Pelagic or Open Ocean Ecosystems

The pelagic or open ocean ecosystem encompasses the entire water column, beyond the boundary of coastal waters (thus, called open sea). While it extends all the way from the surface to the sea bed, it does not include the sea bed itself. By volume, this ecosystem is the largest ecosystem in the world, accounting for about 65% of the ocean, but is among the most nutrient-poor. It is further divided on the basis of depth of the water column and distance from the shore. Open oceans are dynamic ecosystems, experiencing constant change due to the action of currents, winds, stratification, upwelling, and sunlight. The largest and some of the most iconic marine species call the open ocean their home.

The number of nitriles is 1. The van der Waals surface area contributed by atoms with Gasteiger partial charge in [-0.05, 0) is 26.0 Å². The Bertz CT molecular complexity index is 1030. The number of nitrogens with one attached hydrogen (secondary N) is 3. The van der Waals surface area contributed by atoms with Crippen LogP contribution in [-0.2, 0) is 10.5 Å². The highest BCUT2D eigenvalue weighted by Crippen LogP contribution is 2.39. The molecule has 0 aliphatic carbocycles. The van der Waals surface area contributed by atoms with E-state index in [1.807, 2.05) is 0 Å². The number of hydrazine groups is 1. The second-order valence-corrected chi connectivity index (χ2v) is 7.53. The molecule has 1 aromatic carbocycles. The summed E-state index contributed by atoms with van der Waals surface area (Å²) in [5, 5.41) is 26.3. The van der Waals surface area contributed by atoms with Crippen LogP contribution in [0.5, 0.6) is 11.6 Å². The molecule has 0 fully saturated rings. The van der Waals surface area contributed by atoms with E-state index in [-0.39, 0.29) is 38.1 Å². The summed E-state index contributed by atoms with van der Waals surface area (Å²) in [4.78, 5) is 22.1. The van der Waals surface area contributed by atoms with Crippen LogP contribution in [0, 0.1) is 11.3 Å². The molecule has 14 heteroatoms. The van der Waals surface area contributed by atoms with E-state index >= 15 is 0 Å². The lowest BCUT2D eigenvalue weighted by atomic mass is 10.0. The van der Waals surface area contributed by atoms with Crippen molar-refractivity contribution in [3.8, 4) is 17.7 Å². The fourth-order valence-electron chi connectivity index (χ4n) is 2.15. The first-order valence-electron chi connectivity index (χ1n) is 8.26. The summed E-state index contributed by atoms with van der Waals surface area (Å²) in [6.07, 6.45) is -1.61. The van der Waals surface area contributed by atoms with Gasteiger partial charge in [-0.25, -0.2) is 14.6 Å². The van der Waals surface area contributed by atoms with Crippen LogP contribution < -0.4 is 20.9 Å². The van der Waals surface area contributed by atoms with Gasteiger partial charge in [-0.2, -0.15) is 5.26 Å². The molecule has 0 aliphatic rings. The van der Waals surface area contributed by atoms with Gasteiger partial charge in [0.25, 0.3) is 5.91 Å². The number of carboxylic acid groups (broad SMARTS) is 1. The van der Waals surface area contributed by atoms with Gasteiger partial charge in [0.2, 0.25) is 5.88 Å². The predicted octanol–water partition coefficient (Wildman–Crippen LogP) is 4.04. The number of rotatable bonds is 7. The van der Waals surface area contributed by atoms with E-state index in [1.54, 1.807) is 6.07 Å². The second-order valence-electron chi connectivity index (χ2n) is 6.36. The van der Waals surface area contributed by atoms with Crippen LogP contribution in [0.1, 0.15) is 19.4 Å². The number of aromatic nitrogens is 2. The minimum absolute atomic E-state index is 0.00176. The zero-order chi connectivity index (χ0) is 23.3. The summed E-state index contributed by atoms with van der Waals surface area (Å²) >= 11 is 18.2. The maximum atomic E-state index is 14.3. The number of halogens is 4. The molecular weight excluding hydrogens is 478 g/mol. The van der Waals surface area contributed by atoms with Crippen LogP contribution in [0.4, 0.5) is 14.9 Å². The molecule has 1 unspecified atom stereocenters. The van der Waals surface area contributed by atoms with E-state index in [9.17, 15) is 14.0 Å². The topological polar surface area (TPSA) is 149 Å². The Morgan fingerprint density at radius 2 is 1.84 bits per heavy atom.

Important species:

Plankton, sharks, whales, tuna, barracuda, swordfish, dolphins

Ecological importance:

Species inhabiting this ecosystem range from tiny, microscopic plankton to the largest animal in the world. Most of these species spend their entire life cycle here without ever coming to the shore. The open ocean, owing to its global connectivity, facilitates some of the most fascinating migrations undertaken by marine life. Being a nutrient-poor environment without the support of corals or seagrasses, and unsheltered and unbounded, species found here are robust, strong swimmers, and have special adaptations to thrive.